Private John William Richardson Cowell



John William Richardson Cowell was born on 8 June 1887 (some records suggest 1884 or 1885) at Blyth, Northumberland, one of at least five children of coal miner John Cowell and his wife Dorothy. By 1901 he was living at 204 Back Row, Durham, with his widowed father and three younger siblings and working as a putter in a coal mine. (A 'putter' was the man who brought empty coal tubs up to the coal face and took loaded tubs to the pit bottom.)

Cowell was a talented footballer who played for Castleford Town, Rotherham Town and Bristol City, before joining Sunderland in October 1910. By the time of the 1911 Census he was living at 23 Dinsdale Road, Sunderland, with his wife Edith (née Shaw) and their twin children, Ralph and Clara. In May that year he signed with Belfast team Distillery, later joining Belfast Celtic. The article below appeared in the Northern Whig of 19 October 1914:



The Sports (Dublin) Newspaper of 19 December 1914 described Cowell as "the best centre in Irish football. Full of dash and carries a team along."

Cowell enlisted in the North Irish Horse between 13 and 19 May 1915 (No.1554 – later Corps of Hussars No.71439). On 29 May the Sport newspaper (Dublin) noted:

Jack Cowell, the Celtic centre, has joined the North Irish Horse at Antrim. ... On Monday last Anesley [sic], the Glentoran back, and Wilkin, the Cliftonville outside left, forsook civilian life and joined the North Irish Horse at Antrim. Of course, both the latter are amateurs, so that the only pro to join since the close of the season is the Celtic centre.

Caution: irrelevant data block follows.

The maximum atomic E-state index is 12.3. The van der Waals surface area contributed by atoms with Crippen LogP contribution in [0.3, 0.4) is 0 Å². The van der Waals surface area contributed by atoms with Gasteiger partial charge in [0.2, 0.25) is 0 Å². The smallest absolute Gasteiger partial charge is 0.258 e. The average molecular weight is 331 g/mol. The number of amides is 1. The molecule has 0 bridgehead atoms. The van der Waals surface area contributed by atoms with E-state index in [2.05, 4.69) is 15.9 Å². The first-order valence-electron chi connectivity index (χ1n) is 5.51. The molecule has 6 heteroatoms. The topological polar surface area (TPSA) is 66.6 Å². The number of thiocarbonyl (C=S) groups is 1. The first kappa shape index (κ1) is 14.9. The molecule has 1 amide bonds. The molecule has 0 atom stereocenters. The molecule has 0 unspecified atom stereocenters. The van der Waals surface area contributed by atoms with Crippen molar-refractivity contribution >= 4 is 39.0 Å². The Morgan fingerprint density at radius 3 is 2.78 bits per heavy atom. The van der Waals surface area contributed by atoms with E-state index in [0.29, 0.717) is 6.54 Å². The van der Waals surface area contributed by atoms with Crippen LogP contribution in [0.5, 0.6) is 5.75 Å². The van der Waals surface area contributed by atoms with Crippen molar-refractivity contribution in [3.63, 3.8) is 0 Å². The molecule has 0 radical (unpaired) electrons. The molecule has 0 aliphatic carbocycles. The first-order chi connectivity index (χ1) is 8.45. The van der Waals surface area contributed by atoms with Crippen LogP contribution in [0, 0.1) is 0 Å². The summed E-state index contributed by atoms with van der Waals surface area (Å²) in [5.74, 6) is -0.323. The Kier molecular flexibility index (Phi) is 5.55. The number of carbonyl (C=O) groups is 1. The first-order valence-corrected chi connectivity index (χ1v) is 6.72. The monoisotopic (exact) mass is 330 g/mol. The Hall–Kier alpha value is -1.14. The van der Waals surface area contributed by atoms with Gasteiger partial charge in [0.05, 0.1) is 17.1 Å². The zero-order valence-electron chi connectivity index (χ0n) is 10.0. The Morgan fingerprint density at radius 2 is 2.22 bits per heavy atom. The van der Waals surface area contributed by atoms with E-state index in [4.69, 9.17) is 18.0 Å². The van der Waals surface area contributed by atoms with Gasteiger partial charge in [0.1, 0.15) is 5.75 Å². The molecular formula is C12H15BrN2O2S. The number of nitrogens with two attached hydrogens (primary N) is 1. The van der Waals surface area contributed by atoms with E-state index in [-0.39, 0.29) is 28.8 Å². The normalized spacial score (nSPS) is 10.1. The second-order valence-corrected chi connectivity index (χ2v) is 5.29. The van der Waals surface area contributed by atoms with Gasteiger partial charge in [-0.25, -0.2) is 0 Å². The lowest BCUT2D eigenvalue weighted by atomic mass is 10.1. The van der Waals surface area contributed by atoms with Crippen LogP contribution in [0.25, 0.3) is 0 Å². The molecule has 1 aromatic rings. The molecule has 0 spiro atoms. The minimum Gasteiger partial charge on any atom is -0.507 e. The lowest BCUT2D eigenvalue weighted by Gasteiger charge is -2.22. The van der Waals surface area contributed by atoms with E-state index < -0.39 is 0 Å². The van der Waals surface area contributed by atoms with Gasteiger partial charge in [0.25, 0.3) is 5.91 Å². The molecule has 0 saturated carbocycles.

While training at the North Irish Horse reserve camp at Antrim he turned out for the regimental cricket team at two local matches. On 30 June 1915 he scored 106 not out in a game against a Royal Engineers team at Muckamore, and on 10 July, batting at No.7 against Cliftonville, he was dismissed without scoring.

On 22 September that year Cowell embarked for France, where he was posted to A or D Squadron, probably the latter – the war diary for that squadron records the arrival of a sergeant and eight other ranks on 5 October and a corporal and nine other ranks six days later.

In May 1916 A, D and E Squadrons came together to form the 1st North Irish Horse Regiment, serving as corps cavalry to VII, XIX and then V Corps.

On 7 January 1918 Cowell was part of a draft of thirteen men from the 1st Regiment transferred to the Tank Corps (No.305504). He remained with that regiment for the duration of the war, though whether he saw any further overseas service is not known. On 31 July 1919 he was demobilised and transferred to Class Z, Army Reserve.


Image of Cowell sourced from